Re: That was a serious breath of fresh nerdiness
I think that's exactly the wrong place to put trust. Look at the controversy around TPM when it was first introduced, and internal memos from Microsoft were leaked saying how great it was that they could leverage their OEM market by ensuring the TPM would not allow the installation of anything other than Windows. I think the backlash on that revelation was what ended the Ballmer era and paved the way for the increased openness we see today (and the "Internet will never amount to anything" misjudgement).
What I don't like at all about Poettering's outputs is that it's just way to complicated and intertwined with so may other parts of systemd, instead of being just one reusable part in a chain. The opacity and "tight integration" to the point of being monolithic is frustrating. The learning curve is fine when it works, but appalling when it goes wrong, as it's really hard to pin down what is really misbehaving and how to fix it. OTOH, yes, it's faster to boot, easier to integrate your own services and targets with no real shell knowledge and its ability to safely override distro installed scripts is great.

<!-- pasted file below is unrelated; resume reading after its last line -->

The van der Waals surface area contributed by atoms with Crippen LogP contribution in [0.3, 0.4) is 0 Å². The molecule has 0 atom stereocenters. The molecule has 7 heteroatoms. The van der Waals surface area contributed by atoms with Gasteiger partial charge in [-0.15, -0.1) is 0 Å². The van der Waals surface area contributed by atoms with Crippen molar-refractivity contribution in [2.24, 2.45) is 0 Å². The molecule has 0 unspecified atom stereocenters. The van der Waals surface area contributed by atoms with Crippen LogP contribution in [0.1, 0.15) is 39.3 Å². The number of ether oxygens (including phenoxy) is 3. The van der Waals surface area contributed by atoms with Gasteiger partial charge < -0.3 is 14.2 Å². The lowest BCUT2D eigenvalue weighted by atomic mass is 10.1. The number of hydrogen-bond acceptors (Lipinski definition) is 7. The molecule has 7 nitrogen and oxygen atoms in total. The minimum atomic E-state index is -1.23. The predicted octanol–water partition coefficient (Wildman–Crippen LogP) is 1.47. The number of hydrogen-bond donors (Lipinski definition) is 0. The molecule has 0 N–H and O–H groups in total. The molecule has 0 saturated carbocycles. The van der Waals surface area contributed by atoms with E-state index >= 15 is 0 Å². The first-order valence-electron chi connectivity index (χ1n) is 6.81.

And worse, the "pluggability" breeds repeated reinvention of the wheel, eg /etc/network or /etc/sysconfig/network moving to NetworkManager, and now on Ubuntu to the terrible netplan. You cannot even properly set MTUs on bridge interfaces - it just takes what the parent interface has. As a sysadmin/architect of 20 years experience I like the results of a configuration to match the documented ones.